In southern Italy, the Amalfi Coast stretches from Naples to Sorrento. There may be morebeautiful places in the world, but I don’t know of any. It is all joined by a high coastal highway of one lane in each direction that winds its way snakelike, with hairpin turns and poor visibility, between cliffs and the Tyrrhenian Sea, the whole dominated by Vesuvius in the distance. Our destination was Positano, a much photographed town with small, red-roofed houses which sort of descended in steps from the roadway to a tiny harbor. It was reputed to be home to many artists and writers, but we didn’t know about that when we first noticed it in posters advertising the area. It seemed too pretty not to visit.
Somehow, through a navigational error, we wound up in the next town, Praiano, in La Tranquilitat, a hotel overlooking the sea, which besides renting rooms, also rented tenting spaces, on several narrow strips of terraced cliffs. From the lowest of them, you could make a fun 50 foot jump into the sea, and then use a rock-anchored ladder to climb back up. We found out we were in the wrong place when we registered, but it no longer mattered. The place was incredible.
On its North side stood a stone tower, one of a series of towers erected long ago along the coast of Italy to ward off attacking Saracens and pirates coming in from the sea. Several rooms of the hotel were located in this tower. La Tranquilitat also had a stone patio which overlooked the sea, but was shaded by trellised grapevines overhead. Breakfast on this terrace was memorable not for the taste of the food, although that was no cause for complaint, but for the view of sea, cliffs, and occasional red-roofed houses. It was during the course of a breakfast that we met Carlo and Joanna, a young couple who raised buffalo for a living. You may wonder about buffalo being raised in Italy, but buffalo milk is essential for the production of quality mozzarella cheese. When they left, we were good friends, and they suggested we install ourselves in the room they were vacating, which we did, and for us that was the last of camping at La Tranquilitat.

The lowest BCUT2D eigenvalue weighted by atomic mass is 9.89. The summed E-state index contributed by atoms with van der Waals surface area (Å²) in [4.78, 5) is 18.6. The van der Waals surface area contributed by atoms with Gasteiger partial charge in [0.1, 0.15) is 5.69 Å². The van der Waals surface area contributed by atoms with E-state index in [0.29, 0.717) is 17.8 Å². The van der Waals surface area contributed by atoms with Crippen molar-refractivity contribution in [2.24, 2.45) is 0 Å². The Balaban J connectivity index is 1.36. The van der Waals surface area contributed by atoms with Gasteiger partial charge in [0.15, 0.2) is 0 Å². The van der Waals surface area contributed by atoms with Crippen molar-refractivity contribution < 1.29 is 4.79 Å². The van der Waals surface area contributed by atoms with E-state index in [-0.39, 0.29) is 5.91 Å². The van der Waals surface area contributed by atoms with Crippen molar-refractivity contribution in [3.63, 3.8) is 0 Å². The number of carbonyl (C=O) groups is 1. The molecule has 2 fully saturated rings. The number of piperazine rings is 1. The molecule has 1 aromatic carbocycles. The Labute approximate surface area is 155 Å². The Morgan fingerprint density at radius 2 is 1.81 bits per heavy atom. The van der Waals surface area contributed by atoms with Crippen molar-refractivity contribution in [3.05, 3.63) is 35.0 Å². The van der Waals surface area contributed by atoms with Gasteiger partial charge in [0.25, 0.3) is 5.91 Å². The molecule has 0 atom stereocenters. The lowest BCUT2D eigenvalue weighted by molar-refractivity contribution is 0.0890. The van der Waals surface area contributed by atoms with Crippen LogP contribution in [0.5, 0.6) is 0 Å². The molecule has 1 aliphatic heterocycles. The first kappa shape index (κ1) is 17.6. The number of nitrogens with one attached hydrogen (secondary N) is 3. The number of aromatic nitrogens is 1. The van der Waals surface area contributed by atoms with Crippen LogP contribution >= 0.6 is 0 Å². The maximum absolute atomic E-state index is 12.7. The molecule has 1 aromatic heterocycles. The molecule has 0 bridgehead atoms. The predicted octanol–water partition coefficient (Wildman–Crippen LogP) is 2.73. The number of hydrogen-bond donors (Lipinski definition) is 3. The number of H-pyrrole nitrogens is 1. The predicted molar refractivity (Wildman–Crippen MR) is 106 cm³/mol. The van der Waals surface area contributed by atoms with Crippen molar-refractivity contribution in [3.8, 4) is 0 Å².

It was in its own way, the most beautiful room in which we had ever stayed. It was located on the top floor of the tower, with and excess of windows in all directions. Some of the windows overlooked the Tyrrhenian Sea, some displayed hazy views of distant Mount Vesuvius, and some others gave us a view of the Afrikaner Disco, located next door, which each morning required a catch of live fish to install under the glass of its dance floor. Please don’t ask why fish were needed under a dance floor.
This is beginning to read dangerously like a travelogue, but it was just all too beautiful. I apologize for that. I just couldn’t tell about our musical evening at La Tranquilitat without introducing the place.
Naturally, we also visited the nearby ruins of Herculaneum. Herculaneum had been a smaller and wealthier town than Pompei, and so it inhabitants fared better than Pompei’s in 79 AD, when Vesuvius erupted. More of its inhabitants survived. Some things never change. . .